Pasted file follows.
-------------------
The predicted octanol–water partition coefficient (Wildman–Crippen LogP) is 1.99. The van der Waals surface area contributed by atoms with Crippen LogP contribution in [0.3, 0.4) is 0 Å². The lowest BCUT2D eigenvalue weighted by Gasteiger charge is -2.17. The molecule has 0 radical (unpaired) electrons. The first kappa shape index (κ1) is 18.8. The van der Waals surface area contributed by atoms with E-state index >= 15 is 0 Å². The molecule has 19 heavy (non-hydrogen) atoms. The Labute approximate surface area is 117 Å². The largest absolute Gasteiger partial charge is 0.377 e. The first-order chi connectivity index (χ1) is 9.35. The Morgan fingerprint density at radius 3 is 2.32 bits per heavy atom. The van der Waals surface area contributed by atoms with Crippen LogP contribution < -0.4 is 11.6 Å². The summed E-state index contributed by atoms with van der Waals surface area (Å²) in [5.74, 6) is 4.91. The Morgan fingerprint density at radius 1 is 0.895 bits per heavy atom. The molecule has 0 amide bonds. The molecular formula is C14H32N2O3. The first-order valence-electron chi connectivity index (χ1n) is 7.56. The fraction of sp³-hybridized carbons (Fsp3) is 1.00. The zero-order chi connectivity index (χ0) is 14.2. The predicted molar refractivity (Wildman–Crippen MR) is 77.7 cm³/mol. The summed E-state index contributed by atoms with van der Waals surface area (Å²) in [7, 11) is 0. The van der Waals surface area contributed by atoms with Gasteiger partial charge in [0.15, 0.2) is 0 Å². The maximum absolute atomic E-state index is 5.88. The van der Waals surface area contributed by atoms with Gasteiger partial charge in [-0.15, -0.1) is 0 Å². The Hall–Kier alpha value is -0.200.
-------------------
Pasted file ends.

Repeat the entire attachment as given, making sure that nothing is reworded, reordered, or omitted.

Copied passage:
The predicted octanol–water partition coefficient (Wildman–Crippen LogP) is 1.99. The van der Waals surface area contributed by atoms with Crippen LogP contribution in [0.3, 0.4) is 0 Å². The lowest BCUT2D eigenvalue weighted by Gasteiger charge is -2.17. The molecule has 0 radical (unpaired) electrons. The first kappa shape index (κ1) is 18.8. The van der Waals surface area contributed by atoms with E-state index >= 15 is 0 Å². The molecule has 19 heavy (non-hydrogen) atoms. The Labute approximate surface area is 117 Å². The largest absolute Gasteiger partial charge is 0.377 e. The first-order chi connectivity index (χ1) is 9.35. The Morgan fingerprint density at radius 3 is 2.32 bits per heavy atom. The van der Waals surface area contributed by atoms with Crippen LogP contribution < -0.4 is 11.6 Å². The summed E-state index contributed by atoms with van der Waals surface area (Å²) in [5.74, 6) is 4.91. The Morgan fingerprint density at radius 1 is 0.895 bits per heavy atom. The molecule has 0 amide bonds. The molecular formula is C14H32N2O3. The first-order valence-electron chi connectivity index (χ1n) is 7.56. The fraction of sp³-hybridized carbons (Fsp3) is 1.00. The zero-order chi connectivity index (χ0) is 14.2. The predicted molar refractivity (Wildman–Crippen MR) is 77.7 cm³/mol. The summed E-state index contributed by atoms with van der Waals surface area (Å²) in [7, 11) is 0. The van der Waals surface area contributed by atoms with Gasteiger partial charge in [0.15, 0.2) is 0 Å². The maximum absolute atomic E-state index is 5.88. The van der Waals surface area contributed by atoms with Gasteiger partial charge in [-0.15, -0.1) is 0 Å². The Hall–Kier alpha value is -0.200.